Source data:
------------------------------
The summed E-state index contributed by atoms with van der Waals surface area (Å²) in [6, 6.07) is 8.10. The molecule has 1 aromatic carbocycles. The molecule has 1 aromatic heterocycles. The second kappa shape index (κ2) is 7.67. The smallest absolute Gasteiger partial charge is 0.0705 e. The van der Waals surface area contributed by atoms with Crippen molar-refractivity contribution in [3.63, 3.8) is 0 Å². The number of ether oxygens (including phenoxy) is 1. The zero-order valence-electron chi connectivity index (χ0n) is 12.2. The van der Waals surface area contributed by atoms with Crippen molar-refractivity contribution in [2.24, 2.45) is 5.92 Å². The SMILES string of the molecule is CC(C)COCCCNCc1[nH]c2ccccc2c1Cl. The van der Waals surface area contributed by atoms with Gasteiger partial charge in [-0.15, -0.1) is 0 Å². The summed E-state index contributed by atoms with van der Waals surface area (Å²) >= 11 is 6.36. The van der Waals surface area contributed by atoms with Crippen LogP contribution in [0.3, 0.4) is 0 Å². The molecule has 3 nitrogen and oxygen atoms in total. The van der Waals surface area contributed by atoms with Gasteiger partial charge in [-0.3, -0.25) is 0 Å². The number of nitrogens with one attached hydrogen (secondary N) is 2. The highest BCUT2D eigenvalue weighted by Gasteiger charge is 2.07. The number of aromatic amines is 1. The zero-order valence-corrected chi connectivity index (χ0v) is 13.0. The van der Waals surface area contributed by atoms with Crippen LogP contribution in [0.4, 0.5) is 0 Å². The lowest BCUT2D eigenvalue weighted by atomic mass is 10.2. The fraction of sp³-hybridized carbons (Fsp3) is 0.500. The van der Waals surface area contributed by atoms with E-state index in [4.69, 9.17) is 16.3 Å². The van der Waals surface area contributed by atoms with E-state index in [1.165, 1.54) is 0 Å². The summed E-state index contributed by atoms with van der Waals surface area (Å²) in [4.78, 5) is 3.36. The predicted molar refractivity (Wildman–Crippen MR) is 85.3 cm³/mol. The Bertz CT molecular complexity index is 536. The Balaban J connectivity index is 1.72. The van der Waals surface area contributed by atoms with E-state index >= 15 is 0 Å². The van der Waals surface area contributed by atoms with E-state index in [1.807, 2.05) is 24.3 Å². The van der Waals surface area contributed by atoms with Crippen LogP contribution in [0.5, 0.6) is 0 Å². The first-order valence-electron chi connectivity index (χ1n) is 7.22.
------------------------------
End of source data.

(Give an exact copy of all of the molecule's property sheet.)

The summed E-state index contributed by atoms with van der Waals surface area (Å²) in [6, 6.07) is 8.10. The molecule has 1 aromatic carbocycles. The molecule has 1 aromatic heterocycles. The second kappa shape index (κ2) is 7.67. The smallest absolute Gasteiger partial charge is 0.0705 e. The van der Waals surface area contributed by atoms with Crippen molar-refractivity contribution in [3.63, 3.8) is 0 Å². The number of ether oxygens (including phenoxy) is 1. The zero-order valence-electron chi connectivity index (χ0n) is 12.2. The van der Waals surface area contributed by atoms with Crippen molar-refractivity contribution in [2.24, 2.45) is 5.92 Å². The SMILES string of the molecule is CC(C)COCCCNCc1[nH]c2ccccc2c1Cl. The van der Waals surface area contributed by atoms with Gasteiger partial charge in [-0.15, -0.1) is 0 Å². The summed E-state index contributed by atoms with van der Waals surface area (Å²) >= 11 is 6.36. The van der Waals surface area contributed by atoms with Crippen LogP contribution in [0.3, 0.4) is 0 Å². The molecule has 3 nitrogen and oxygen atoms in total. The van der Waals surface area contributed by atoms with Gasteiger partial charge in [-0.3, -0.25) is 0 Å². The number of nitrogens with one attached hydrogen (secondary N) is 2. The highest BCUT2D eigenvalue weighted by Gasteiger charge is 2.07. The number of aromatic amines is 1. The zero-order valence-corrected chi connectivity index (χ0v) is 13.0. The van der Waals surface area contributed by atoms with Crippen LogP contribution in [0.4, 0.5) is 0 Å². The lowest BCUT2D eigenvalue weighted by atomic mass is 10.2. The fraction of sp³-hybridized carbons (Fsp3) is 0.500. The van der Waals surface area contributed by atoms with E-state index in [4.69, 9.17) is 16.3 Å². The van der Waals surface area contributed by atoms with E-state index in [1.165, 1.54) is 0 Å². The summed E-state index contributed by atoms with van der Waals surface area (Å²) in [4.78, 5) is 3.36. The predicted molar refractivity (Wildman–Crippen MR) is 85.3 cm³/mol. The Bertz CT molecular complexity index is 536. The Balaban J connectivity index is 1.72. The van der Waals surface area contributed by atoms with E-state index >= 15 is 0 Å². The van der Waals surface area contributed by atoms with E-state index in [1.807, 2.05) is 24.3 Å². The van der Waals surface area contributed by atoms with Crippen LogP contribution in [0.5, 0.6) is 0 Å². The first-order valence-electron chi connectivity index (χ1n) is 7.22.